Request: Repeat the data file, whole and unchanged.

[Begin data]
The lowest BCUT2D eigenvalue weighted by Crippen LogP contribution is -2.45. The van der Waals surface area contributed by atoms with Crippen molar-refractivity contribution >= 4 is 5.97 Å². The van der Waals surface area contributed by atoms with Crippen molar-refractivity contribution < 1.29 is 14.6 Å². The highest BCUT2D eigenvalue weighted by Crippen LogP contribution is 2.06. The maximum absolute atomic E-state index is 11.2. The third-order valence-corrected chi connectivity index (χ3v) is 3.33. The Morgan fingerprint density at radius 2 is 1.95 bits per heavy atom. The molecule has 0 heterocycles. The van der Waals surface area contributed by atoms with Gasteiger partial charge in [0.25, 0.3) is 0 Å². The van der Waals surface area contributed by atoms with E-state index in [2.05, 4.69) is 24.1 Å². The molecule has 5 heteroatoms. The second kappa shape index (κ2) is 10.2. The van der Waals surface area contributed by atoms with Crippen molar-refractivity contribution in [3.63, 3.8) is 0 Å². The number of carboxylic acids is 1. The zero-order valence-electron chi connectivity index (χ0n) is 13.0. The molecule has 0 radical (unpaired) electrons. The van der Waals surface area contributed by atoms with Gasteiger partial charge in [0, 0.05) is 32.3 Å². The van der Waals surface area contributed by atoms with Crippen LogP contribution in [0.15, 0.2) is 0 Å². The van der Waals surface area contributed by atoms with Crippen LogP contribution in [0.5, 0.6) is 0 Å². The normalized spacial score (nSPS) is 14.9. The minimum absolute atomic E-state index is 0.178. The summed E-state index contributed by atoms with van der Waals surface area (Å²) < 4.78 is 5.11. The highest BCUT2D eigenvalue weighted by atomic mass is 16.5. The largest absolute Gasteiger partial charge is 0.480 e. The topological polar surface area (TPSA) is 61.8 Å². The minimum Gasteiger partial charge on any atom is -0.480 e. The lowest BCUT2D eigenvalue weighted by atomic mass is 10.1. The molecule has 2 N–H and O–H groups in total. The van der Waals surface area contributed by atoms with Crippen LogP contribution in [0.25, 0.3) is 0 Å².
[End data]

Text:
The lowest BCUT2D eigenvalue weighted by Crippen LogP contribution is -2.45. The van der Waals surface area contributed by atoms with Crippen molar-refractivity contribution >= 4 is 5.97 Å². The van der Waals surface area contributed by atoms with Crippen molar-refractivity contribution < 1.29 is 14.6 Å². The highest BCUT2D eigenvalue weighted by Crippen LogP contribution is 2.06. The maximum absolute atomic E-state index is 11.2. The third-order valence-corrected chi connectivity index (χ3v) is 3.33. The Morgan fingerprint density at radius 2 is 1.95 bits per heavy atom. The molecule has 0 heterocycles. The van der Waals surface area contributed by atoms with Gasteiger partial charge in [0.25, 0.3) is 0 Å². The van der Waals surface area contributed by atoms with E-state index in [2.05, 4.69) is 24.1 Å². The molecule has 5 heteroatoms. The second kappa shape index (κ2) is 10.2. The van der Waals surface area contributed by atoms with Crippen molar-refractivity contribution in [3.63, 3.8) is 0 Å². The number of carboxylic acids is 1. The zero-order valence-electron chi connectivity index (χ0n) is 13.0. The molecule has 0 radical (unpaired) electrons. The van der Waals surface area contributed by atoms with Gasteiger partial charge in [0, 0.05) is 32.3 Å². The van der Waals surface area contributed by atoms with Crippen LogP contribution in [0.15, 0.2) is 0 Å². The van der Waals surface area contributed by atoms with Crippen LogP contribution in [0.5, 0.6) is 0 Å². The normalized spacial score (nSPS) is 14.9. The minimum absolute atomic E-state index is 0.178. The summed E-state index contributed by atoms with van der Waals surface area (Å²) < 4.78 is 5.11. The highest BCUT2D eigenvalue weighted by atomic mass is 16.5. The largest absolute Gasteiger partial charge is 0.480 e. The topological polar surface area (TPSA) is 61.8 Å². The minimum Gasteiger partial charge on any atom is -0.480 e. The lowest BCUT2D eigenvalue weighted by atomic mass is 10.1. The molecule has 2 N–H and O–H groups in total. The van der Waals surface area contributed by atoms with Crippen LogP contribution in [0.25, 0.3) is 0 Å².